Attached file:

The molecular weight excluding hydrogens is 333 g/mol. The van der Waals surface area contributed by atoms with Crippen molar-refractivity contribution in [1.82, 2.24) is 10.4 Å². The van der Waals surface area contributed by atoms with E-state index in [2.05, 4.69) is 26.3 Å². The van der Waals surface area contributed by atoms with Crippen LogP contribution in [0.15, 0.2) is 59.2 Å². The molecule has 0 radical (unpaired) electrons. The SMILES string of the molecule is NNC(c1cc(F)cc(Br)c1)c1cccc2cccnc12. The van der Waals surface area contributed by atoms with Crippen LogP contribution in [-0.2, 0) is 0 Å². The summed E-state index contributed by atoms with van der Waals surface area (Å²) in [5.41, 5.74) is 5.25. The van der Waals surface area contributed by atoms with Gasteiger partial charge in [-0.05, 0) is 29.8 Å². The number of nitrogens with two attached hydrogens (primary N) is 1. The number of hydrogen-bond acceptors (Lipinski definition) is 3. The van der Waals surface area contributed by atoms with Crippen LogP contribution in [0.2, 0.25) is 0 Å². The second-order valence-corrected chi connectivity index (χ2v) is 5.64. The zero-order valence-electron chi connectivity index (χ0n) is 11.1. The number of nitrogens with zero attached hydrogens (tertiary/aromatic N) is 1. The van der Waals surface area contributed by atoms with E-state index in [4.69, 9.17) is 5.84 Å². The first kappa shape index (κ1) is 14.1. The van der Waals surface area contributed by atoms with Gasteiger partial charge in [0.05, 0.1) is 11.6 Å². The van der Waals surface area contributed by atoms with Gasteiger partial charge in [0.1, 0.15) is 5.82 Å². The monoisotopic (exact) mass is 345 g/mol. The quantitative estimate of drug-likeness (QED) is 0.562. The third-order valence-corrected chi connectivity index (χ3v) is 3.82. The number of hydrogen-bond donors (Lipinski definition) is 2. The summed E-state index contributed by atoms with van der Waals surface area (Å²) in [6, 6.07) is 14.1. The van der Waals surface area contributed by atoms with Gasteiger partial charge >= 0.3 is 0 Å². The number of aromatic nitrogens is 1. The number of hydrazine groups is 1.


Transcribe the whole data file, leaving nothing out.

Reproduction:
The molecular weight excluding hydrogens is 333 g/mol. The van der Waals surface area contributed by atoms with Crippen molar-refractivity contribution in [1.82, 2.24) is 10.4 Å². The van der Waals surface area contributed by atoms with E-state index in [2.05, 4.69) is 26.3 Å². The van der Waals surface area contributed by atoms with Crippen LogP contribution in [0.15, 0.2) is 59.2 Å². The molecule has 0 radical (unpaired) electrons. The SMILES string of the molecule is NNC(c1cc(F)cc(Br)c1)c1cccc2cccnc12. The van der Waals surface area contributed by atoms with Crippen LogP contribution in [-0.2, 0) is 0 Å². The summed E-state index contributed by atoms with van der Waals surface area (Å²) in [5.41, 5.74) is 5.25. The van der Waals surface area contributed by atoms with Gasteiger partial charge in [-0.05, 0) is 29.8 Å². The number of nitrogens with two attached hydrogens (primary N) is 1. The number of hydrogen-bond acceptors (Lipinski definition) is 3. The van der Waals surface area contributed by atoms with Crippen LogP contribution in [0.2, 0.25) is 0 Å². The second-order valence-corrected chi connectivity index (χ2v) is 5.64. The zero-order valence-electron chi connectivity index (χ0n) is 11.1. The number of nitrogens with zero attached hydrogens (tertiary/aromatic N) is 1. The van der Waals surface area contributed by atoms with E-state index in [4.69, 9.17) is 5.84 Å². The first kappa shape index (κ1) is 14.1. The van der Waals surface area contributed by atoms with Gasteiger partial charge in [0.05, 0.1) is 11.6 Å². The van der Waals surface area contributed by atoms with Gasteiger partial charge in [0.1, 0.15) is 5.82 Å². The monoisotopic (exact) mass is 345 g/mol. The quantitative estimate of drug-likeness (QED) is 0.562. The third-order valence-corrected chi connectivity index (χ3v) is 3.82. The number of hydrogen-bond donors (Lipinski definition) is 2. The summed E-state index contributed by atoms with van der Waals surface area (Å²) in [6, 6.07) is 14.1. The van der Waals surface area contributed by atoms with Gasteiger partial charge >= 0.3 is 0 Å². The number of aromatic nitrogens is 1. The number of hydrazine groups is 1.